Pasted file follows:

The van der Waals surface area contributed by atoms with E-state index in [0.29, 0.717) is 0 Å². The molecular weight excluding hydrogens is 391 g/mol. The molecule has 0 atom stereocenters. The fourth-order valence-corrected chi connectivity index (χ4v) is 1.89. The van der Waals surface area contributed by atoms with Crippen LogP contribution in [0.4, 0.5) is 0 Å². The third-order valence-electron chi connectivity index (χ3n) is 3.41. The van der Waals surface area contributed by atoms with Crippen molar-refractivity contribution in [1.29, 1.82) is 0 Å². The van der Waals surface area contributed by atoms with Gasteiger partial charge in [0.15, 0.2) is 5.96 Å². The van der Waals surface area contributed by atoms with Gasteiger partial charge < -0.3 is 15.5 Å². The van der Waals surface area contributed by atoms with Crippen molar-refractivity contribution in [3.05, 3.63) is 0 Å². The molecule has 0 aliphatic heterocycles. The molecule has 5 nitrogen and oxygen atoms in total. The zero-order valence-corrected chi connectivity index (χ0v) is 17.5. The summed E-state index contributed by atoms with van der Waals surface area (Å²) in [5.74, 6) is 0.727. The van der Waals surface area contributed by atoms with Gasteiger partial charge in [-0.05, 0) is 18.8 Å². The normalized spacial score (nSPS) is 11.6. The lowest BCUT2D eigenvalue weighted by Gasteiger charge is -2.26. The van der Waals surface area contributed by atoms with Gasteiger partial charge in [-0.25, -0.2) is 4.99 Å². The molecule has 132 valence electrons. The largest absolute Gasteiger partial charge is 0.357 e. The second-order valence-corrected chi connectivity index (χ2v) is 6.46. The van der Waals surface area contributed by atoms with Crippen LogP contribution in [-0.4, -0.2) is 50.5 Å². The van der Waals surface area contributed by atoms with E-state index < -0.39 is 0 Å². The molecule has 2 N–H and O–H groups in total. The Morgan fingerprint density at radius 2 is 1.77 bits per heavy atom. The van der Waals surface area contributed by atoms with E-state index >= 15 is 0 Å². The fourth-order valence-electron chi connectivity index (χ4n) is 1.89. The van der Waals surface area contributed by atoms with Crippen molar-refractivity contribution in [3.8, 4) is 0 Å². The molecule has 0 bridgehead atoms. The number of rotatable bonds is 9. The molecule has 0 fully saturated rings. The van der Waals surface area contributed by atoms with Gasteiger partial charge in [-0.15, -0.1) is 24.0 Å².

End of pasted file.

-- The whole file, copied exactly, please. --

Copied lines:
The van der Waals surface area contributed by atoms with E-state index in [0.29, 0.717) is 0 Å². The molecular weight excluding hydrogens is 391 g/mol. The molecule has 0 atom stereocenters. The fourth-order valence-corrected chi connectivity index (χ4v) is 1.89. The van der Waals surface area contributed by atoms with Crippen LogP contribution in [0.4, 0.5) is 0 Å². The third-order valence-electron chi connectivity index (χ3n) is 3.41. The van der Waals surface area contributed by atoms with Crippen molar-refractivity contribution in [1.29, 1.82) is 0 Å². The van der Waals surface area contributed by atoms with Gasteiger partial charge in [0.15, 0.2) is 5.96 Å². The van der Waals surface area contributed by atoms with Gasteiger partial charge < -0.3 is 15.5 Å². The van der Waals surface area contributed by atoms with Crippen molar-refractivity contribution in [3.05, 3.63) is 0 Å². The molecule has 0 aliphatic heterocycles. The molecule has 5 nitrogen and oxygen atoms in total. The zero-order valence-corrected chi connectivity index (χ0v) is 17.5. The summed E-state index contributed by atoms with van der Waals surface area (Å²) in [5.74, 6) is 0.727. The van der Waals surface area contributed by atoms with Gasteiger partial charge in [-0.05, 0) is 18.8 Å². The normalized spacial score (nSPS) is 11.6. The lowest BCUT2D eigenvalue weighted by Gasteiger charge is -2.26. The van der Waals surface area contributed by atoms with Gasteiger partial charge in [-0.25, -0.2) is 4.99 Å². The molecule has 132 valence electrons. The largest absolute Gasteiger partial charge is 0.357 e. The second-order valence-corrected chi connectivity index (χ2v) is 6.46. The van der Waals surface area contributed by atoms with Crippen LogP contribution in [-0.4, -0.2) is 50.5 Å². The van der Waals surface area contributed by atoms with E-state index < -0.39 is 0 Å². The molecule has 2 N–H and O–H groups in total. The Morgan fingerprint density at radius 2 is 1.77 bits per heavy atom. The van der Waals surface area contributed by atoms with E-state index >= 15 is 0 Å². The fourth-order valence-electron chi connectivity index (χ4n) is 1.89. The van der Waals surface area contributed by atoms with Crippen molar-refractivity contribution in [3.8, 4) is 0 Å². The molecule has 0 bridgehead atoms. The number of rotatable bonds is 9. The molecule has 0 fully saturated rings. The van der Waals surface area contributed by atoms with Gasteiger partial charge in [-0.15, -0.1) is 24.0 Å².